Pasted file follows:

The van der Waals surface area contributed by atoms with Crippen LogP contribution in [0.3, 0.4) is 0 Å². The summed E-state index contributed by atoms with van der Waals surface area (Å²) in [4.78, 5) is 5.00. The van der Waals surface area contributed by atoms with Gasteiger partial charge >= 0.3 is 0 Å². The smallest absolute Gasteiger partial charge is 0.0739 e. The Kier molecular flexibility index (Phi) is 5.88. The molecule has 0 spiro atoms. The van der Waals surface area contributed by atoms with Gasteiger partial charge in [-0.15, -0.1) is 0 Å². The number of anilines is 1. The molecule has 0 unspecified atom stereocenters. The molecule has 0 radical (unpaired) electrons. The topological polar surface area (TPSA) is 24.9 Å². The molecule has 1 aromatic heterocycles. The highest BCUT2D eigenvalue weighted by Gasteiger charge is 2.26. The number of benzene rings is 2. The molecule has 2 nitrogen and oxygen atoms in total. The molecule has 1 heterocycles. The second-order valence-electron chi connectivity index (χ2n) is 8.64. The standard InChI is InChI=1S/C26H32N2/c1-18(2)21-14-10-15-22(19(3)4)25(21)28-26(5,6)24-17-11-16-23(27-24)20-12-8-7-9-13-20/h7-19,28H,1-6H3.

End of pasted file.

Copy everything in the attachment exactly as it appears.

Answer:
The van der Waals surface area contributed by atoms with Crippen LogP contribution in [0.3, 0.4) is 0 Å². The summed E-state index contributed by atoms with van der Waals surface area (Å²) in [4.78, 5) is 5.00. The van der Waals surface area contributed by atoms with Gasteiger partial charge >= 0.3 is 0 Å². The smallest absolute Gasteiger partial charge is 0.0739 e. The Kier molecular flexibility index (Phi) is 5.88. The molecule has 0 spiro atoms. The van der Waals surface area contributed by atoms with Gasteiger partial charge in [-0.15, -0.1) is 0 Å². The number of anilines is 1. The molecule has 0 unspecified atom stereocenters. The molecule has 0 radical (unpaired) electrons. The topological polar surface area (TPSA) is 24.9 Å². The molecule has 1 aromatic heterocycles. The highest BCUT2D eigenvalue weighted by Gasteiger charge is 2.26. The number of benzene rings is 2. The molecule has 2 nitrogen and oxygen atoms in total. The molecule has 1 heterocycles. The second-order valence-electron chi connectivity index (χ2n) is 8.64. The standard InChI is InChI=1S/C26H32N2/c1-18(2)21-14-10-15-22(19(3)4)25(21)28-26(5,6)24-17-11-16-23(27-24)20-12-8-7-9-13-20/h7-19,28H,1-6H3.